Friday, October 14, 2011

Safeway, Whole Foods Not the Safest Routes to Riches

Thursday Safeway (NYSE: SWY) --  operator of supermarket brands like Vons, Randalls, Tom Thumb, Genuardi's and Carrs -- reported a rise in earnings but expects weak results due to the moribund U.S. economy. This suggests that if you're shopping for supermarket equities, you might be better off buying in the premium aisle where the well-off shop. Does that mean you should invest in Whole Foods (NASDAQ: WFM) instead?

Despite the gloomy outlook, Safeway beat expectations. Safeway reported $130.2 million in net income, up 6% from the year before while its 38 cents a share EPS beat expectations by three cents. And Safeway revenues climbed 7.1% to $10.06 billion, 2% higher than analysts polled by Thomson Reuters had forecast.

Safeway CEO Steve Burd told Dow Jones Newswires that high income consumers are spending as much as ever but most shoppers remain very price conscious -- a trend that Burd expects will continue for the next year. Nevertheless, Burd noted that Safeway's same-store-sales rose 2% during the most recent six weeks.

Whole Foods is doing way better than Safeway. When it last reported earnings for its second quarter in July, Whole Foods reported a 35% jump in earnings and raised its forecast for the rest of 2011. Its $88.5 million in second quarter earnings were up 35%; its revenues climbed 11% to $2.4 billion and its EPS of 50 cents per share were three cents better than expected.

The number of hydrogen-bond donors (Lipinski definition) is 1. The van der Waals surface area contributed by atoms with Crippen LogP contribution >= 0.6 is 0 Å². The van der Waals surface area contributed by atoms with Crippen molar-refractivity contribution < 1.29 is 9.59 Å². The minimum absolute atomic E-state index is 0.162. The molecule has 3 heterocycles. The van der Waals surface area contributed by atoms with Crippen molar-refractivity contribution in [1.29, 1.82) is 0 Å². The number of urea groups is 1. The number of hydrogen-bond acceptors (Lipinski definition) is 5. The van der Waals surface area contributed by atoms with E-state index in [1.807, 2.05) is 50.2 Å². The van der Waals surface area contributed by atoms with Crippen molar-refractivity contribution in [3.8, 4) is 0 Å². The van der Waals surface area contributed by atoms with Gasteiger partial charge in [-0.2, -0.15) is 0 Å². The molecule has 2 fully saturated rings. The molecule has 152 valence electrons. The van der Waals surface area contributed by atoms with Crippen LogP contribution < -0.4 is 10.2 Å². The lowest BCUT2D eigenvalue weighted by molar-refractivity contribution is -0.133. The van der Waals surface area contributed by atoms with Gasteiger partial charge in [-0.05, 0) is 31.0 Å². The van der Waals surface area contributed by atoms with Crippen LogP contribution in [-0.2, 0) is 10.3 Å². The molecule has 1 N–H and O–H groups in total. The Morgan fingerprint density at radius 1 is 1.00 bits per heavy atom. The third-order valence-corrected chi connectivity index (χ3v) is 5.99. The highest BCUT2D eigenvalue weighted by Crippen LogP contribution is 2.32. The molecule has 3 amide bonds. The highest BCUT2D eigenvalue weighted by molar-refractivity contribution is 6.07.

What's behind the better than industry average performance at Whole Foods? It has revamped its product line so people perceive its prices as being lower. While that move may have drawn consumer back to its stores, Whole Foods' affluent customers appear willing to pay the higher prices its is charging to hold its profit margins as its cost of goods sold goes up. Demand is so high that Whole Foods is adding to its 309 stores in the U.S., U.K. and Canada.

So does this mean you should shun Safeway stock and invest in Whole Foods? I'd avoid them both. Here's why:
  • Whole Foods: fast growing, decently profitable company; expensive stock. Whole Foods revenues increased 12.1% to $9.9 billion in the last year while its net income soared 102% to $325 million yielding a slim 3.3% net profit margin. But its Price-earnings-to-growth ratio (PEG) -- 1.0 is fair value -- is a pricey 2.17 with a P/E of 36.8 on earnings forecast to grow 17% to $2.25 in fiscal 2012.
  • Safeway : barely growing, thinly profitable company, pricey stock. Safeway revenues are up 0.5% in the last year to $42.8 billion and its net income soared 154% to $531 million while it earned a slimmer 1.2% net profit margin. And its PEG is an over-valued 1.35 on a P/E of 12.6 with earnings forecast to grow 9.3% to $1.85 in 2012.
Even if Whole Foods maintained a 35% earnings growth rate, it would still not be a bargain at its current P/E. And Safeway's slim margins and slow growth make it hard to like --even with single-digit P/E.


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